COVID-19 amplified these issues. In the midst of calls to decarcerate facilities, county jail officials did not have the authority to release anyone held in their facility on ICE custody. People detained by ICE are under the federal government’s jurisdiction. ICE’s inaction directly related to the spreading of the virus and preventable deaths of numerous people in their custody. There were multiple reports of ICE refusing to provide masks or basic sanitation items, denying COVID-19 testing, and transferring ICE detainees between facilities. In Ohio, Morrow County jail had a massive COVID-19 outbreak where 100% of the jail population had the virus. COVID-19 piled on a mountain of pre-existing issues within the facility – staffing storages, misconduct of personnel, abuse of those being detained, suicide – which links back to the accountability piece. How are counties being held accountable? Simple. They aren’t.
These are the many reasons why Ohio counties should end their contracts with ICE.
As a result of COVID-19 and a collaborative coalition effort, Morrow County has not housed anyone in ICE custody in their facility since February 14th. This practice needs to be made permanent. The next common-sense step is for the county and ICE to formally end their relationship by terminating their contract. Unfortunately, it appears it’s “business as usual” for the other three counties. For example, Butler County’s ICE population is almost unchanged. On February 23rd, 13% of the jail population was being held on immigration charges. The average number of persons being detained by ICE per day in 2018, 2019, and 2020 (through October) was 11%, with monthly averages ranging from 9-14%.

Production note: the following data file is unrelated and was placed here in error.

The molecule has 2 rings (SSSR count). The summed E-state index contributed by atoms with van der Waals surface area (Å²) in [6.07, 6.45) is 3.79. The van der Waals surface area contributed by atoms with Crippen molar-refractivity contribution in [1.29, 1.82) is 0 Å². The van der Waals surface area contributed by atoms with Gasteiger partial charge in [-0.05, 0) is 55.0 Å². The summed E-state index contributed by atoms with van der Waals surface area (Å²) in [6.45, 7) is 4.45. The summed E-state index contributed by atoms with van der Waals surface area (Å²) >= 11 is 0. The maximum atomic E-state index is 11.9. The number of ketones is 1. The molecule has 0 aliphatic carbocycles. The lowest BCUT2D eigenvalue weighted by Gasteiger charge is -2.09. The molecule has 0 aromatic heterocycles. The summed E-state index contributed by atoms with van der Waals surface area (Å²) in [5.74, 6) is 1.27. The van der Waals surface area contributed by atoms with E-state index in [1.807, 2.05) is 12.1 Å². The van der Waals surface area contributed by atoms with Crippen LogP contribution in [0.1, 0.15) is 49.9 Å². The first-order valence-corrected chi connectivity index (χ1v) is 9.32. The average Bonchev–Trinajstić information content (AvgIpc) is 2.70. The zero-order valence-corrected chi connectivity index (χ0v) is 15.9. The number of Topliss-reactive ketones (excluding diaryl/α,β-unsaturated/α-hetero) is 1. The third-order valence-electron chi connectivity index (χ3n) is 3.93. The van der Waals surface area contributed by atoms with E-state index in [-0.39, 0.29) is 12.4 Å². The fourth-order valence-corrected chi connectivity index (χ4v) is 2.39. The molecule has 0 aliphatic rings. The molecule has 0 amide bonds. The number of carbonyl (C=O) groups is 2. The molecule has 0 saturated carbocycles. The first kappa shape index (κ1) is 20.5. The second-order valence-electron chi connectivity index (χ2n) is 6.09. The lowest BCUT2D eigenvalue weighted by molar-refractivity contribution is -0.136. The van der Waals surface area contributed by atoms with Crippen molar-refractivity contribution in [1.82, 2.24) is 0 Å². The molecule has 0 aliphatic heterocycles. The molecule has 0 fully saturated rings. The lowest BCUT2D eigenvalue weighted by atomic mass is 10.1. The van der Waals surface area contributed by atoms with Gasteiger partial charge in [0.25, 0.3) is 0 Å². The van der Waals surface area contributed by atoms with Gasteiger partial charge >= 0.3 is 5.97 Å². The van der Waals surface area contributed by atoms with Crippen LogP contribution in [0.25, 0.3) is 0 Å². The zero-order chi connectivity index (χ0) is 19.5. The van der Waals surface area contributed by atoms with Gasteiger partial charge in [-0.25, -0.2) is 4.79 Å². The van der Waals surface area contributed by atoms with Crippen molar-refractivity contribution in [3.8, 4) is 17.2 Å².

COVID-19 put a spotlight on the true cost of immigration detention. Localities engaged in these relationships with ICE value money over human life. It doesn’t have to be this way. We can and should continue to ask questions of county officials who opt to maintain the status quo and continue their relationships with ICE. It’s time Ohio counties cut ties with ICE once and for all.
Here’s a few ways to plug in:
- Interested in seeing what information we received from a particularly county? Sleuth for yourself! Click on the counties below to learn more.
- Looking for something different? You can submit a public records request. Visit our public records page to get all the information you need.
- Support local immigration advocacy groups. Follow Ohio Immigrant Alliance to stay up-to-date on campaign efforts.
- Make your voice heard. Contact county officials to urge them to terminate their contract with ICE. We suggest starting with Morrow County given what we know about the current population and unconscionable conditions.
- Tom Whiston – firstname.lastname@example.org | 419-947-4085
- Tim Abraham – email@example.com | 419-947-4085
- Tim Siegfried – firstname.lastname@example.org | 419-947-4085
- John L. Hilton – Jhinton@morrowcountysheriff.org | 419-947-4845
- Cindy Carpenter – Carpenterc@butlercountyohio.org | 513-887-3247
- Donald L. Dixon email@example.com | 513-887-3247
- T.C. Rogers – firstname.lastname@example.org | 513-887-3247
- Sheriff Richard K. Jones – email@example.com | 513-785-1000
- James W. Dvorak – firstname.lastname@example.org | 440-279-1660
- Timothy C. Lennon – email@example.com | 440-279-1660
- Ralph Spidalieri – firstname.lastname@example.org | 440-279-1660
- Sheriff Scott A. Hildenbrand email@example.com | 440- 279-2009
- Mike Kerschner – firstname.lastname@example.org | 419-447-4550 ext. 6505
- Tony Paradiso – email@example.com | 419-447-4550 ext. 6504
- Tyler Shuff – firstname.lastname@example.org | 419-447-4550 ext. 6506
- Sheriff Fredrick W. Stevens - email@example.com | 419-447-3456
Editor's Note: On May 26, 2021, the Butler County Sheriff’s Office announced that Butler County will be ending their partnership with U.S. Immigration and Customs Enforcement (ICE).